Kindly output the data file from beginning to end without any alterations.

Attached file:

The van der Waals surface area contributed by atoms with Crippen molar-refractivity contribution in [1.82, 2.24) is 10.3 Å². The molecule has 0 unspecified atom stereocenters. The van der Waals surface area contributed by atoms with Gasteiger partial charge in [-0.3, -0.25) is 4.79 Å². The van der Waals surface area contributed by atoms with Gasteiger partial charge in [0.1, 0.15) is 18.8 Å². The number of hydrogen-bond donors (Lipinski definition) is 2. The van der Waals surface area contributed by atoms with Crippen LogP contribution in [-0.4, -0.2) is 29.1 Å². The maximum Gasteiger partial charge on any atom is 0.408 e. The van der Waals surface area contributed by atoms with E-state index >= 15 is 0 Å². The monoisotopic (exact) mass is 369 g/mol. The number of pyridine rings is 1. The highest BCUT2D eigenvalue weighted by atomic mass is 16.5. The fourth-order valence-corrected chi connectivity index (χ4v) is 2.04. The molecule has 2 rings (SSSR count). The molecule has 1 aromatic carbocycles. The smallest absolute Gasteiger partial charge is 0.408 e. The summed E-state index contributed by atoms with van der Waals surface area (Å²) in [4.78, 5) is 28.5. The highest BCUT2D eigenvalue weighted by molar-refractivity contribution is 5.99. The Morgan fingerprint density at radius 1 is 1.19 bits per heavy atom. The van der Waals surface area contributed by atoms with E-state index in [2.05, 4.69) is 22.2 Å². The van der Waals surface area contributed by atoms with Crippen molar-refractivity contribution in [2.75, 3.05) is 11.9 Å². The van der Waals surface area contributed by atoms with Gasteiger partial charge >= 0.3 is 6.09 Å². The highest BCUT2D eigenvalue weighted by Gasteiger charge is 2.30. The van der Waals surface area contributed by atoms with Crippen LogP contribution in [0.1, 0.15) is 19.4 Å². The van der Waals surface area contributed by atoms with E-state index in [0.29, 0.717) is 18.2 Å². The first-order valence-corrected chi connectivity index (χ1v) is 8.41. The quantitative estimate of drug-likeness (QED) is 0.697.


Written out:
The van der Waals surface area contributed by atoms with Crippen molar-refractivity contribution in [1.82, 2.24) is 10.3 Å². The molecule has 0 unspecified atom stereocenters. The van der Waals surface area contributed by atoms with Gasteiger partial charge in [-0.3, -0.25) is 4.79 Å². The van der Waals surface area contributed by atoms with Gasteiger partial charge in [0.1, 0.15) is 18.8 Å². The number of hydrogen-bond donors (Lipinski definition) is 2. The van der Waals surface area contributed by atoms with Crippen LogP contribution in [-0.4, -0.2) is 29.1 Å². The maximum Gasteiger partial charge on any atom is 0.408 e. The van der Waals surface area contributed by atoms with E-state index >= 15 is 0 Å². The monoisotopic (exact) mass is 369 g/mol. The number of pyridine rings is 1. The highest BCUT2D eigenvalue weighted by atomic mass is 16.5. The fourth-order valence-corrected chi connectivity index (χ4v) is 2.04. The molecule has 2 rings (SSSR count). The molecule has 1 aromatic carbocycles. The smallest absolute Gasteiger partial charge is 0.408 e. The summed E-state index contributed by atoms with van der Waals surface area (Å²) in [4.78, 5) is 28.5. The highest BCUT2D eigenvalue weighted by molar-refractivity contribution is 5.99. The Morgan fingerprint density at radius 1 is 1.19 bits per heavy atom. The van der Waals surface area contributed by atoms with E-state index in [2.05, 4.69) is 22.2 Å². The van der Waals surface area contributed by atoms with Crippen molar-refractivity contribution in [2.75, 3.05) is 11.9 Å². The van der Waals surface area contributed by atoms with Gasteiger partial charge >= 0.3 is 6.09 Å². The highest BCUT2D eigenvalue weighted by Gasteiger charge is 2.30. The van der Waals surface area contributed by atoms with Crippen LogP contribution in [0.1, 0.15) is 19.4 Å². The van der Waals surface area contributed by atoms with E-state index in [0.29, 0.717) is 18.2 Å². The first-order valence-corrected chi connectivity index (χ1v) is 8.41. The quantitative estimate of drug-likeness (QED) is 0.697.